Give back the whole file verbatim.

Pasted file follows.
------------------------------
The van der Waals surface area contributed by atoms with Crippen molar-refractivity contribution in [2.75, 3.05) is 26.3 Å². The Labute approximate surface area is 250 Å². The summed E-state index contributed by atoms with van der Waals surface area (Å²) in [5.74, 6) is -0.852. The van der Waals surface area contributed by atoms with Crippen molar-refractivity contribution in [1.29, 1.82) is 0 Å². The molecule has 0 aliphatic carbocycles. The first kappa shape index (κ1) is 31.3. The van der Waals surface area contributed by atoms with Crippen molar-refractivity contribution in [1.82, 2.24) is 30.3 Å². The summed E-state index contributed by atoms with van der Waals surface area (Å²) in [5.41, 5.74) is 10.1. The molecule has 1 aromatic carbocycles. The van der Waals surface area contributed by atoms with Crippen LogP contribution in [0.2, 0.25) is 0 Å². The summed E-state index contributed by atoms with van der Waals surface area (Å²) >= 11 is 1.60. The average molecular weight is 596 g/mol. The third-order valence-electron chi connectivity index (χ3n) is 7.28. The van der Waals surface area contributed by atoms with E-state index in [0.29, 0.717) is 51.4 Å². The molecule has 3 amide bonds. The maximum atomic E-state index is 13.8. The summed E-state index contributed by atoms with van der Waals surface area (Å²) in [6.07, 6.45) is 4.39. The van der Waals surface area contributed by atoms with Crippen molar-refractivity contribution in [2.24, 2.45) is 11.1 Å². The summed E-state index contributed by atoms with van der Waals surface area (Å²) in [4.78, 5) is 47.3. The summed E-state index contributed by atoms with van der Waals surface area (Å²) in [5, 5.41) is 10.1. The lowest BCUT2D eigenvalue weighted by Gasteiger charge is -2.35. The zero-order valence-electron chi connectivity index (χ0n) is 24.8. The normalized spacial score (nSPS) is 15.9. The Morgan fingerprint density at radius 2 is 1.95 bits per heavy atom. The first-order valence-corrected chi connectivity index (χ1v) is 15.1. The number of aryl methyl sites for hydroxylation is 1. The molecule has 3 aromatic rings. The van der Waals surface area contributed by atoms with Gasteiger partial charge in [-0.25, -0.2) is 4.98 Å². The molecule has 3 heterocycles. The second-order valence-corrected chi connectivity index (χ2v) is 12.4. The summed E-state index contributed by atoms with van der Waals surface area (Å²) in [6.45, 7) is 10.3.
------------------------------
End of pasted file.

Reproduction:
The van der Waals surface area contributed by atoms with Crippen molar-refractivity contribution in [2.75, 3.05) is 26.3 Å². The Labute approximate surface area is 250 Å². The summed E-state index contributed by atoms with van der Waals surface area (Å²) in [5.74, 6) is -0.852. The van der Waals surface area contributed by atoms with Crippen molar-refractivity contribution in [1.29, 1.82) is 0 Å². The molecule has 0 aliphatic carbocycles. The first kappa shape index (κ1) is 31.3. The van der Waals surface area contributed by atoms with Crippen molar-refractivity contribution in [1.82, 2.24) is 30.3 Å². The summed E-state index contributed by atoms with van der Waals surface area (Å²) in [5.41, 5.74) is 10.1. The molecule has 1 aromatic carbocycles. The van der Waals surface area contributed by atoms with Crippen LogP contribution in [0.2, 0.25) is 0 Å². The summed E-state index contributed by atoms with van der Waals surface area (Å²) >= 11 is 1.60. The average molecular weight is 596 g/mol. The third-order valence-electron chi connectivity index (χ3n) is 7.28. The van der Waals surface area contributed by atoms with E-state index in [0.29, 0.717) is 51.4 Å². The molecule has 3 amide bonds. The maximum atomic E-state index is 13.8. The summed E-state index contributed by atoms with van der Waals surface area (Å²) in [6.07, 6.45) is 4.39. The van der Waals surface area contributed by atoms with Crippen molar-refractivity contribution in [2.24, 2.45) is 11.1 Å². The summed E-state index contributed by atoms with van der Waals surface area (Å²) in [4.78, 5) is 47.3. The summed E-state index contributed by atoms with van der Waals surface area (Å²) in [5, 5.41) is 10.1. The lowest BCUT2D eigenvalue weighted by Gasteiger charge is -2.35. The zero-order valence-electron chi connectivity index (χ0n) is 24.8. The normalized spacial score (nSPS) is 15.9. The Morgan fingerprint density at radius 2 is 1.95 bits per heavy atom. The first-order valence-corrected chi connectivity index (χ1v) is 15.1. The number of aryl methyl sites for hydroxylation is 1. The molecule has 3 aromatic rings. The van der Waals surface area contributed by atoms with Gasteiger partial charge in [-0.25, -0.2) is 4.98 Å². The molecule has 3 heterocycles. The second-order valence-corrected chi connectivity index (χ2v) is 12.4. The summed E-state index contributed by atoms with van der Waals surface area (Å²) in [6.45, 7) is 10.3.